Thousands of Indians left for Pentwater and Petoskey Bay and within two years the Indians on the reservations heard the Civil War had started between the North and South and the U.S. government was seeking Indian fighters. In the deep south the Cherokees of Arkansas were enlisting and word came that some of the Indians old white settler friends living at Prairie Village had enlisted and were seeking Ottawa Indian fighters, since they were accustomed to living with Indians. Area red men and white men joined the Union Army together.
Martin House, the bother of Andrew House enlisted at Grand Rapids and called upon his Ottawa Indian friends to enlist and serve with him in Co. F, 6th Michigan Cavalry, and he was killed at the Battle of the Wilderness in May 1863. Martin was at ease fighting alongside Co. K, which was made up almost entirely of Ottawa Indians from the Petoskey Bay Indian Reservation. Company K's flag in the Capitol in Lansing shows the most tattered of all Michigan military Civil War flags. The screams of Indian fighters (Cherokees and Ottawa Indians) was terrifying to white soldiers as they battled to survive a blazing forest fire. This is where guerilla warfare earned its reputation.
Serj. James Cowan, a friend of Chief Wabasis, who lived about 2 miles west of Wabasis' plot saw the guerilla warfare of area Union Ottawas Indians from Michigan and Cherokee Confederates from Arkansas fight each other through walls of flaming forest fires during the Battle of the Wilderness. Cowan was killed in action May 1864, but in his letters to home he said that Union Indians were buried on the same battlefields together with white men. When he received word that Chief Wabasis was killed off his garden plot he couldn't fathom why Neogamah and Mucktasha could foster so much hatred for such a well respected Indian. Cowan grew up with Wabasis' kids and knew Wabasis as an honest, well respected man. How could so much violence be perpetrated against him from the disbanded renegades living in northeast Oakfield and Greenville areas at a time when the sobs and wailings of grief stricken families could be heard on still nights drifting over the countryside after receiving news from the war department on the loss of sons, grandson's and husband's on distant southern battlefields.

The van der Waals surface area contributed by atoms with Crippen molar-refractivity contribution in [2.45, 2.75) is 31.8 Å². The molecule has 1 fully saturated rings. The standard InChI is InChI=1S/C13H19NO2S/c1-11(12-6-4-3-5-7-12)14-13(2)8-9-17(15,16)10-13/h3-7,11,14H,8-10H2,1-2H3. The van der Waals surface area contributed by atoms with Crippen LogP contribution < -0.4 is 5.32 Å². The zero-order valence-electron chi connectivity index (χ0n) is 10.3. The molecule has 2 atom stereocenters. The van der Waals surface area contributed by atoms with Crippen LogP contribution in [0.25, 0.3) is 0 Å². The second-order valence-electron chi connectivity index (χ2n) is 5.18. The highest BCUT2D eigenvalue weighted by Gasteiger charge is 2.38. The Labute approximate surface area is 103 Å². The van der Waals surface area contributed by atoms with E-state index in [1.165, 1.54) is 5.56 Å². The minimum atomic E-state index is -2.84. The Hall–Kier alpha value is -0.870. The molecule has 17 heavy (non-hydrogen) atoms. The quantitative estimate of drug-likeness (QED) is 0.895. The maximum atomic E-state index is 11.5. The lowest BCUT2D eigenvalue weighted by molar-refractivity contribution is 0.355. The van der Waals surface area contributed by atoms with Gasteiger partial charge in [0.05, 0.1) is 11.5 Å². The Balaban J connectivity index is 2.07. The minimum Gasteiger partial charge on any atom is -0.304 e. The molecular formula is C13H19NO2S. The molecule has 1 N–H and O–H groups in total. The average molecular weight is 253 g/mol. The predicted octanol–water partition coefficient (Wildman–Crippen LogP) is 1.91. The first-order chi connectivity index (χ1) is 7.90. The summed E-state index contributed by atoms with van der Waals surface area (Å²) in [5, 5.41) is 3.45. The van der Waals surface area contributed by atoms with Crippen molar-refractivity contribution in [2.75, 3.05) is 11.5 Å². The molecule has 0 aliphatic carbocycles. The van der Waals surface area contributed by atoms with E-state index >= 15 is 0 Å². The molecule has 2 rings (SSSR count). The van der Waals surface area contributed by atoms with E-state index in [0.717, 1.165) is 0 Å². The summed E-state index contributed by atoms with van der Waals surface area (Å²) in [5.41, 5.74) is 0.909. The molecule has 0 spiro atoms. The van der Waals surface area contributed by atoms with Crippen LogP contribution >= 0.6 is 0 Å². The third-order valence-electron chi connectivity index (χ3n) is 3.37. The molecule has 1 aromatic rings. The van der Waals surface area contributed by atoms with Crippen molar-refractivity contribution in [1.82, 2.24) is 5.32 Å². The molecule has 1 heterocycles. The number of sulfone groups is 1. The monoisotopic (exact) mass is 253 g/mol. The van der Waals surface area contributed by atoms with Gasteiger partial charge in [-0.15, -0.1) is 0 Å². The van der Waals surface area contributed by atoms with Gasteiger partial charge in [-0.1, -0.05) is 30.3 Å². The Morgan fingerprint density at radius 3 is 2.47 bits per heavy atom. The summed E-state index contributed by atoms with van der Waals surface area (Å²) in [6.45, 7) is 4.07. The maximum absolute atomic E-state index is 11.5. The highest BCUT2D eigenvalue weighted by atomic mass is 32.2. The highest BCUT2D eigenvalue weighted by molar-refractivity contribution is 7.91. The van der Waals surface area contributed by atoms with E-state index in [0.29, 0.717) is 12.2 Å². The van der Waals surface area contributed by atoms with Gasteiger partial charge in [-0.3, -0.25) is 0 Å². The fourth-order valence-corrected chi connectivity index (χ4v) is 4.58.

Although forced onto reservations the Michigan Indians fought side-by-side with farming friends and those who once forced them into exile, but who still joined the Union Army. Time was nearing an end for Wabasis. He knew the day would come when if by chance he sneaked away and were found out that he left his farm he could be killed, but he always disappeared into the bush and traveled just out of sight along the Plainfield-Sheridan Indian trail. The days and year slipped away, and he saw the pilgramages of Indians leaving the area and yet over the years he managed to slip away unnoticed to pick up his annuity payments and return unscathed. Surely he could leave now that the Indians had left until one day when Mucktasha appeared and ... that's all for today.
You must read - #131 for Wabasis demise and why the majority of the treasure is outside the Wabasis Lake area. Ponder this statement, "Each family had its own kettle, but Wabasis had two separated by twenty years and within lies two secrets to why the treasure hasn't been found and where you might start your search.